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Frye v. Medina

United States District Court, D. Colorado

February 24, 2016

GREGORY PAUL FRYE, Applicant,
v.
ANGEL MEDINA, Warden FMCC, and CYNTHIA COFFMAN, Attorney General of the State of Colorado, Respondents.

ORDER OF DISMISSAL

LEWIS T. BABCOCK, SENIOR JUDGE UNITED STATES DISTRICT COURT.

Applicant, Gregory Paul Frye, is a prisoner in the custody of the Colorado Department of Corrections. Mr. Frye has filed pro se an Application for a Writ of Habeas Corpus Pursuant to 28 U.S.C. § 2254 (ECF No. 1). Mr. Frye is serving consecutive prison sentences totaling 28 years that were imposed in two El Paso County District Court criminal cases. The pertinent state court case numbers are 07CR4329 and 07CR4363. Mr. Frye previously filed an application for a writ of habeas corpus challenging the validity of his guilty pleas and convictions in these same two El Paso County District Court cases. See Frye v. Clements, No. 12-cv-00722-RBJ (D. Colo. Aug. 27, 2013), appeal dismissed, 546 F. App’x 777 (10th Cir. 2013), cert. denied, 135 S.Ct. 968 (2015). Mr. Frye’s claims in case number 12-cv-00722-RBJ were dismissed either as procedurally barred, not cognizable in a habeas corpus action, or on the merits.

In the instant application Mr. Frye challenges an order of restitution entered in his El Paso County District Court cases on March 27, 2013. The Colorado Court of Appeals described the factual background relevant to Mr. Frye’s convictions and the restitution order as follows:

Defendant was charged in multiple criminal cases with offenses committed against his ex-wife. On August 20, 2008, the third day of a jury trial in which defendant was representing himself, the parties reached a universal plea agreement, pursuant to which defendant pleaded guilty to second degree kidnapping and second degree assault with a deadly weapon and stipulated to consecutive twelve and sixteen-year terms in the custody of the Department of Corrections.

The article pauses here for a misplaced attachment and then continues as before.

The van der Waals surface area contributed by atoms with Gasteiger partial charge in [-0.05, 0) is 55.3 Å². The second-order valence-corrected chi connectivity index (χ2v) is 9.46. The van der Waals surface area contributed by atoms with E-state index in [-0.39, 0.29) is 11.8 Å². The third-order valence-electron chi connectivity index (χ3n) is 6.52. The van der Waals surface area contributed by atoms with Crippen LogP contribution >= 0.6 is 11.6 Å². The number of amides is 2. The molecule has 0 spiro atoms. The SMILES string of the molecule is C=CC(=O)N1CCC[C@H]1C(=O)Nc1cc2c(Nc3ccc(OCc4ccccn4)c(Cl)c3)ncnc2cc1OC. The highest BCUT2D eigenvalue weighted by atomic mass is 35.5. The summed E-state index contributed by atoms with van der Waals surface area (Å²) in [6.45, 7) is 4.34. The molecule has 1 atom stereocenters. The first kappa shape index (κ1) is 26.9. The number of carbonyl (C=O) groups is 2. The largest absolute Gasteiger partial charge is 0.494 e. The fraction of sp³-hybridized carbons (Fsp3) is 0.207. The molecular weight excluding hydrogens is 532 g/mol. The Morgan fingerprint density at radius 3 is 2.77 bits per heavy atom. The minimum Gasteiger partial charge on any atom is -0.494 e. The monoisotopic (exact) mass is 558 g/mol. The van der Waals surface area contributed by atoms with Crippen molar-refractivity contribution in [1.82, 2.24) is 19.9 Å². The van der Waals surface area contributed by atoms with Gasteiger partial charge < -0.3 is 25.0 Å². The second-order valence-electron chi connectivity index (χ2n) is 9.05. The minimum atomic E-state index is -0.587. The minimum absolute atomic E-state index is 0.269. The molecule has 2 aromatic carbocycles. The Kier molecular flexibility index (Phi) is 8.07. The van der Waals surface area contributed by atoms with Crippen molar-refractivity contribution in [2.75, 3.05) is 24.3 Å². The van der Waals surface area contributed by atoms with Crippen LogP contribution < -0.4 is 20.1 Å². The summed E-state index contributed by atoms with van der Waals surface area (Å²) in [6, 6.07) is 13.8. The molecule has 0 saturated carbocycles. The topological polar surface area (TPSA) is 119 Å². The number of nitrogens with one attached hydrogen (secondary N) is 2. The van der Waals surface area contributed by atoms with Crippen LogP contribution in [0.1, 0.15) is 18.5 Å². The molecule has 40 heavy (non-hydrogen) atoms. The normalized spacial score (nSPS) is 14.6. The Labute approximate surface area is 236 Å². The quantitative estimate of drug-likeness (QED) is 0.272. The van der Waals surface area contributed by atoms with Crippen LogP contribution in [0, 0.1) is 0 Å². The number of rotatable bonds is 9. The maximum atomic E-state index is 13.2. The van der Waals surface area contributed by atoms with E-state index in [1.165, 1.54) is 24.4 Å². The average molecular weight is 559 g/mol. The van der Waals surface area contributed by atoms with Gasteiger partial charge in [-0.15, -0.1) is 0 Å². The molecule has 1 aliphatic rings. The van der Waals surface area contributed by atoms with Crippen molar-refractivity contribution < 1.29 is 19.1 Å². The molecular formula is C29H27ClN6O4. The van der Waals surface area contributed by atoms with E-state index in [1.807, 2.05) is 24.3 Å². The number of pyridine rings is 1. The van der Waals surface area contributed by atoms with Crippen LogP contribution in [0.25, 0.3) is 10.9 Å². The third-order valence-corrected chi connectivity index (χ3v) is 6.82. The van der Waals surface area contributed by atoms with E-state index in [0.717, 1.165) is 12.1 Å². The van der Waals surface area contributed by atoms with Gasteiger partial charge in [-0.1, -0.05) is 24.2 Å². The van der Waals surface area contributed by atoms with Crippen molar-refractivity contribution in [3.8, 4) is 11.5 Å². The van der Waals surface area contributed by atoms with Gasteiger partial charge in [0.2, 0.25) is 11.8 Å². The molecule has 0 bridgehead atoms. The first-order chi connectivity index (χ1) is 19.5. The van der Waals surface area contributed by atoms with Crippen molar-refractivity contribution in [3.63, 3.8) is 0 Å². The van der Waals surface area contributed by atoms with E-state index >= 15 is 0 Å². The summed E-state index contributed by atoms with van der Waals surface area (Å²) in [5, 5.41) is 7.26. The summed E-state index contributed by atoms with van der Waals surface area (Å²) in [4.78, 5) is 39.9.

Subsequently, the prosecution submitted requests for restitution. While the written requests are not in the record on appeal, the registers of action reveal, and it is apparently undisputed, that the prosecution filed its requests on November 18, 2008, within ninety days of the sentencing hearing. After receiving no objection from defendant, the trial court summarily granted the restitution requests.
Thereafter, defendant’s advisory attorney received the restitution requests - the delay was caused by a clerical error - and, upon receipt, counsel promptly filed an objection thereto. The trial court permitted the objection to proceed and set a restitution hearing, before which the prosecution moved to amend the amount of its request. At that hearing, the trial court concluded that, because defendant had filed a notice of appeal of his conviction, it lacked jurisdiction to consider restitution.
Before initiating his first appeal, defendant filed, and the trial court denied, a Crim. P. 35(c) motion for postconviction relief. A division of this court dismissed as untimely that part of the appeal challenging the judgment of conviction but considered, and affirmed, that part of the appeal relating to the denial of the Crim. P. 35(c) motion. See People v. Frye, (Colo.App. No. 09CA0073, Apr. 14, 2011) (not published pursuant to C.A.R. 35(f)).